Just today, I was able to test the ludicrous mode on a Tesla Model S sedan, driving around on the highways and side-streets of Minneapolis. As it happens, I’ve never driven the high-end P90D version of the Model S with all of the extras (total price tag is around $140,000 with all of the add-ons.) I also tested Autopilot for the first time since it was released and then tweaked a bit, driving in fully autonomous mode at highway speeds and adjusting for traffic on its own.
The bright red model I tested felt like a well-proportioned Audi A8, heavy and sure on the road, big enough to transport the family. When you really let it rip, the electric motor feels like it has just inherited some DNA from Bugatti. The Tesla rep told me it has the equivalent of 762-horsepower. I’ve driven a Veyron before, and there’s a similar sense of slicing through thin air, With a Veyron, you feel the power behind you like you are driving a jet. You smell the high-octane fuel. You hope the brakes work. In a Model S, with ludicrous mode enabled, you feel like you are strapped onto a rocket. It's not "ludicrous" to suggest they push off from zero about the same way.
One of my main takeaways is that the Model S is a tech marvel. It feels like the auto industry has reinvented itself, this time catering to the iPhone-carrying whims of the tech-savvy driver. To enable Autopilot, you press twice on the cruise-control lever. Simple. As you drive, the display above the steering column doesn’t just show you an animated icon of your car. You see animations for the cars around you and the lane markings. When a truck pulled in front of me, the icon changed to a truck. (Even though the icon is the same for every truck, it looked exactly like the 18-wheeler.)
I’ve driven just about every other car with aspirations for autonomous driving, including an early look at the Cruise Automation tech and models by Audi, BMW, and Mercedes-Benz. The closest production car is the Volvo XC90, which has a platooning mode for highway driving where the car controls its own steering and speed. It is nothing like this. Many high-end cars have some form of automated steering, but they tend to sway a bit on the road and ask you to put your hand on the wheel. Curiously, the Model S does the same thing, but not for the same reason. It wants to check if you are really paying attention, but not because it is confused about anything.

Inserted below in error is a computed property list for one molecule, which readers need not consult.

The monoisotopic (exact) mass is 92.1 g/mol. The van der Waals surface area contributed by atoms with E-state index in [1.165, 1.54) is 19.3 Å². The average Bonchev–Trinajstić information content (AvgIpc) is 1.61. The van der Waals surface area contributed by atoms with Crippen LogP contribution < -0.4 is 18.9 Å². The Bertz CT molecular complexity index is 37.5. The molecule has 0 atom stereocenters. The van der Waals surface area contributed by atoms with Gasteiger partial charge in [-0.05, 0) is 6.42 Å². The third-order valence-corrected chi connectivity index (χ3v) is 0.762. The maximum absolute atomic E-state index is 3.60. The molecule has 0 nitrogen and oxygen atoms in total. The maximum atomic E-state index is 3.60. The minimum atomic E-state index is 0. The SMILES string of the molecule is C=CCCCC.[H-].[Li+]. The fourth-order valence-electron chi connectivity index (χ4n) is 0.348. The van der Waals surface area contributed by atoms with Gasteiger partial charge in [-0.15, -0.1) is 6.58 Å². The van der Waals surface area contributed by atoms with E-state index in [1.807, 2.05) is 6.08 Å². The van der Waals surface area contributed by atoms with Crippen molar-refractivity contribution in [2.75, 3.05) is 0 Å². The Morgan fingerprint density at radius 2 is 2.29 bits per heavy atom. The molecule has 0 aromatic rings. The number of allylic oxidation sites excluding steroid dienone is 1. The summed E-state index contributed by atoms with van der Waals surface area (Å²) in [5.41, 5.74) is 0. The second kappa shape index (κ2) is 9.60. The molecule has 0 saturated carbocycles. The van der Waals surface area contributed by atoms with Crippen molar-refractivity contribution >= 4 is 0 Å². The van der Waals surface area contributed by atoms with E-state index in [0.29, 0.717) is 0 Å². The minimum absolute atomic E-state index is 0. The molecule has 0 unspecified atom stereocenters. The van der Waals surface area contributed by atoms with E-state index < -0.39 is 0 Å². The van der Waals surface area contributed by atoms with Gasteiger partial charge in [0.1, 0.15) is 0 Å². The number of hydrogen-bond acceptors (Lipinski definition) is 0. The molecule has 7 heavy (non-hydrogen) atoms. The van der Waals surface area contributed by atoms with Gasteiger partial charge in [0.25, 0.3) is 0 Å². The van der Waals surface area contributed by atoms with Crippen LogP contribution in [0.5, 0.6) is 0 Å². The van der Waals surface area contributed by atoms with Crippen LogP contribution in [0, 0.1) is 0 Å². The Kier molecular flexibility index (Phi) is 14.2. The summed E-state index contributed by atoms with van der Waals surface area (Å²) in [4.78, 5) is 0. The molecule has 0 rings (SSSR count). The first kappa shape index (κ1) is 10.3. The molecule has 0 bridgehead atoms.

The AI is brilliant. When a car swerved slightly in front of me, the Model S applied light brakes. It mimics human behavior. A computer would normally nudge you more emphatically. In the Model S, speed up and slow downs feel more like what you would do yourself. On curves, there’s barely any side-to-side movement, which means you barely notice the car has taken over. The ultimate win for autonomous driving is that it feels genuine and human-like, not automated. I was blown away by the quick acceleration, I was equally impressed by the technology at work.
And, things are improving as far as the infrastructure. In my area of Minneapolis, there are dozens of EV charging stations. There are a handful of supercharging stations within range, including one in Duluth that is within range. If I owned this car, I could easily drive across country -- for free -- charging up to full in 30 minutes.
Little things are important, too. The Model S has a massive touchscreen that looks like an iPad Pro on the dash. When you flick the turn signal, you see a matching light in the car’s on-screen animation. When you open the door to get out, the display above the steering wheel shows the door opening. You don’t start the car. It knows you have the key and you’re seated, so you click into drive and go.
I also saw how the “summon” mode works. In a parking lot, the car backed out of a parking spot on its own and came to a stop. You can put the car back with a click, too. This might help if your house has a crowded garage (like mine) or you’re at the mall.
There’s so much intelligence at work. It's a nirvana state for tech. Back to the Autopilot mode -- the car knows where it's driving. On a two-lane country road, it will only drive up to five miles over the speed limit as a safety measure. On a side street, it won’t let you engage Autopilot. Will most cars start acting like this? It might take a while, but it’s coming. Fortunately, with the Model S, it’s here now.
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